Despite its historic location on the border of an empire, Ukraine has unquestionably established its autonomy and unity as a nation. Since its independence, the EBRD has recognized Ukraine's potential and continues to invest in virtually every sector of the Ukrainian economy.
On the border of empire
History never hands a merciful destiny to countries located on the border of great empires. What then can be expected for a country that seemingly carries its destiny in its name? Traditionally, historians and linguists have interpreted the name “Ukraina” as borderland, although some contemporary scholars disagree. Samuel Huntington even went so far as to see the “Clash of Civilisations” cutting right through Ukraine.
The land on which the modern nation of Ukraine is situated may look back at a history that stretches to the beginnings of the Kievan Rus in the ninth century, but as an independent country it is very young. After centuries of rule over the territory by the Mongols, Russia, Austria, Poland or the Tatars, it was only at the end of 1991 that the country became independent.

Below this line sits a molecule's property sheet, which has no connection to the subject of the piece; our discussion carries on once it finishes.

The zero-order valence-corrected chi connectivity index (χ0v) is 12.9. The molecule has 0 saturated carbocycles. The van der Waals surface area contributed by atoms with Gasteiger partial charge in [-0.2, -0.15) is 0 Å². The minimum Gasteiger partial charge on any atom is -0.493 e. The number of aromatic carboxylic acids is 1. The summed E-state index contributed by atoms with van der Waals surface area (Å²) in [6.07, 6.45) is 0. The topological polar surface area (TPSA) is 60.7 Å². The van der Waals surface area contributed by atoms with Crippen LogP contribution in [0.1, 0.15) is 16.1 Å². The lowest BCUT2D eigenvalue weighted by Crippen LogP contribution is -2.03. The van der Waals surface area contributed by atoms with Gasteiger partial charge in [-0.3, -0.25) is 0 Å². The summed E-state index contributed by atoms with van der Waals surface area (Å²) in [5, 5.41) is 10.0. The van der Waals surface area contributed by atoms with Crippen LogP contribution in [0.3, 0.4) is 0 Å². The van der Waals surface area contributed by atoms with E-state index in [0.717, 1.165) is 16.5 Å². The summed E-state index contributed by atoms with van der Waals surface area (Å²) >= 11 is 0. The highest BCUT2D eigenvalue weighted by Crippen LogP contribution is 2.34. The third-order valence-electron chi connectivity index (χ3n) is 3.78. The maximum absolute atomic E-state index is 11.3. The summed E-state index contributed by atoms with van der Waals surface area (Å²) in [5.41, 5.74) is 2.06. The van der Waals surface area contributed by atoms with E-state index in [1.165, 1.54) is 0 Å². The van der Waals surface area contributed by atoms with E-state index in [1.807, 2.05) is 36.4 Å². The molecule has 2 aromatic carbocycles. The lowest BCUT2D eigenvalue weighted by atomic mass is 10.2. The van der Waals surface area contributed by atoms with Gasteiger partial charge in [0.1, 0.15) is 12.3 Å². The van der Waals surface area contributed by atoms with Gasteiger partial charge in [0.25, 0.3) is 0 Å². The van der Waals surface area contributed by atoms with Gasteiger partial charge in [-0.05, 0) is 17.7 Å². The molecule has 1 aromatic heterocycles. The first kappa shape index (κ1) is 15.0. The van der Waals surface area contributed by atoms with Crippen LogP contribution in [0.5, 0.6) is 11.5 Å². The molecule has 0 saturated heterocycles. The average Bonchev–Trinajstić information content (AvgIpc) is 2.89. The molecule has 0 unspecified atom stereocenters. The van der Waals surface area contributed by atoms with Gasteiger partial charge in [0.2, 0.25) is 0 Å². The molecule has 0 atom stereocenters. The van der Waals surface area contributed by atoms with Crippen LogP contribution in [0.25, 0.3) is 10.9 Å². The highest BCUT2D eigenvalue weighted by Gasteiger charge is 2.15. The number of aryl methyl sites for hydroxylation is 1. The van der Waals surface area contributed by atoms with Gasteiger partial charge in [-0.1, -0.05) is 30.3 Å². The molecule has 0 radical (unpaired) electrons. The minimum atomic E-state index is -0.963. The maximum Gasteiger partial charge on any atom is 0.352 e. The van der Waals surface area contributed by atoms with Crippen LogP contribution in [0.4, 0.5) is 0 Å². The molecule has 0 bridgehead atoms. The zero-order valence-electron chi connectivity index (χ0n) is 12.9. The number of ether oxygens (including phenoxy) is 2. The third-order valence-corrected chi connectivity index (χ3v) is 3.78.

Ukraine for Ukrainians
From the Carpathian mountains to the Black Sea coast, from the no man’s land around Chernobyl to the coal mines of the east – for the first time in generations Ukrainians had reason to hum Woody Guthrie’s song: “This land was made for you and me”. As it turned out, adapting to a new world order was rather more difficult than many had hoped. A few years later the question in Guthrie’s song was asked publicly: “Is this land still made for you and me?”
For weeks, the Orange Revolution in 2004 captivated the attention of the whole world. Today, much of the enthusiasm that was on display during those days has evaporated. Day-to-day politics is by far less intriguing, but is in many ways much more difficult than the big moments when history is being made.
Many observers see Ukraine as a deeply divided country and they draw the line exactly where Huntington located the fault line between civilisations. The same division is also frequently evoked by rival political forces for obvious purposes: it serves both sides to do so.
In reality, however, the country is more unified today than it has ever been since independence: no serious political force questions the country’s independence anymore; nobody favours its break up; nobody wants a return to central planning and political suppression. Even those who are very critical of Ukraine’s development will concede that there is freedom of expression and a vibrant debate about the country’s destiny and future. For the first time in perhaps generations Ukrainian artists have the opportunity to leave a mark internationally. Despite all its difficulties the country’s economy is growing rapidly and public life is thriving. And, finally, today the battleground is where it ought to be: in the political arena.